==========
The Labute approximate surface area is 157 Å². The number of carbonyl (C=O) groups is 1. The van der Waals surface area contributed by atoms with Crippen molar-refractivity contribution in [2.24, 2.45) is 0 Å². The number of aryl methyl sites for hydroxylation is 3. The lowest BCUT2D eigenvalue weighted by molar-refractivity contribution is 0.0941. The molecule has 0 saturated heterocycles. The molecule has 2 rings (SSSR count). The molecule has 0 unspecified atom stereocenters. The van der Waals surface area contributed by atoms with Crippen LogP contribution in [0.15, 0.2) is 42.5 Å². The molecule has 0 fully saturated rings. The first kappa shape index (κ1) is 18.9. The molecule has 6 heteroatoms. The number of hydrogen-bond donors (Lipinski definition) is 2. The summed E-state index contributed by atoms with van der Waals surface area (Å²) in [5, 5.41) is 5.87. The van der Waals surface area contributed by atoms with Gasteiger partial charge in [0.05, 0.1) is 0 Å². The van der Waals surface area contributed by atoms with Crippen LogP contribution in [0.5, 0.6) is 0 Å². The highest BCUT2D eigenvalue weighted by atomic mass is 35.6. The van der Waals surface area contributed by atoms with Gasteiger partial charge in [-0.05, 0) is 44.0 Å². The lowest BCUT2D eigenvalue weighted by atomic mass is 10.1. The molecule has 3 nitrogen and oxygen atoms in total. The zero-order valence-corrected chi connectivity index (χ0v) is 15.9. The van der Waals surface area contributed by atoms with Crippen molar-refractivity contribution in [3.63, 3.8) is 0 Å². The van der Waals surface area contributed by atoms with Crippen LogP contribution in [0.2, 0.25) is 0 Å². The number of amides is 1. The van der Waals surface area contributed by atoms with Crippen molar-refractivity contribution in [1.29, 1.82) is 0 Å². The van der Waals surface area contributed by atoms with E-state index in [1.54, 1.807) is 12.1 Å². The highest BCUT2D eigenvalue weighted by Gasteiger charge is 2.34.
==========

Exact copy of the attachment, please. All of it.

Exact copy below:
The Labute approximate surface area is 157 Å². The number of carbonyl (C=O) groups is 1. The van der Waals surface area contributed by atoms with Crippen molar-refractivity contribution in [2.24, 2.45) is 0 Å². The number of aryl methyl sites for hydroxylation is 3. The lowest BCUT2D eigenvalue weighted by molar-refractivity contribution is 0.0941. The molecule has 0 saturated heterocycles. The molecule has 2 rings (SSSR count). The molecule has 0 unspecified atom stereocenters. The van der Waals surface area contributed by atoms with Crippen LogP contribution in [0.15, 0.2) is 42.5 Å². The molecule has 0 fully saturated rings. The first kappa shape index (κ1) is 18.9. The molecule has 6 heteroatoms. The number of hydrogen-bond donors (Lipinski definition) is 2. The summed E-state index contributed by atoms with van der Waals surface area (Å²) in [5, 5.41) is 5.87. The van der Waals surface area contributed by atoms with Gasteiger partial charge in [0.05, 0.1) is 0 Å². The van der Waals surface area contributed by atoms with Crippen LogP contribution in [0.5, 0.6) is 0 Å². The highest BCUT2D eigenvalue weighted by atomic mass is 35.6. The van der Waals surface area contributed by atoms with Gasteiger partial charge in [-0.05, 0) is 44.0 Å². The lowest BCUT2D eigenvalue weighted by atomic mass is 10.1. The molecule has 3 nitrogen and oxygen atoms in total. The zero-order valence-corrected chi connectivity index (χ0v) is 15.9. The van der Waals surface area contributed by atoms with Crippen molar-refractivity contribution in [3.63, 3.8) is 0 Å². The van der Waals surface area contributed by atoms with Crippen LogP contribution in [0.2, 0.25) is 0 Å². The number of amides is 1. The van der Waals surface area contributed by atoms with Crippen molar-refractivity contribution in [1.29, 1.82) is 0 Å². The van der Waals surface area contributed by atoms with E-state index in [1.54, 1.807) is 12.1 Å². The highest BCUT2D eigenvalue weighted by Gasteiger charge is 2.34.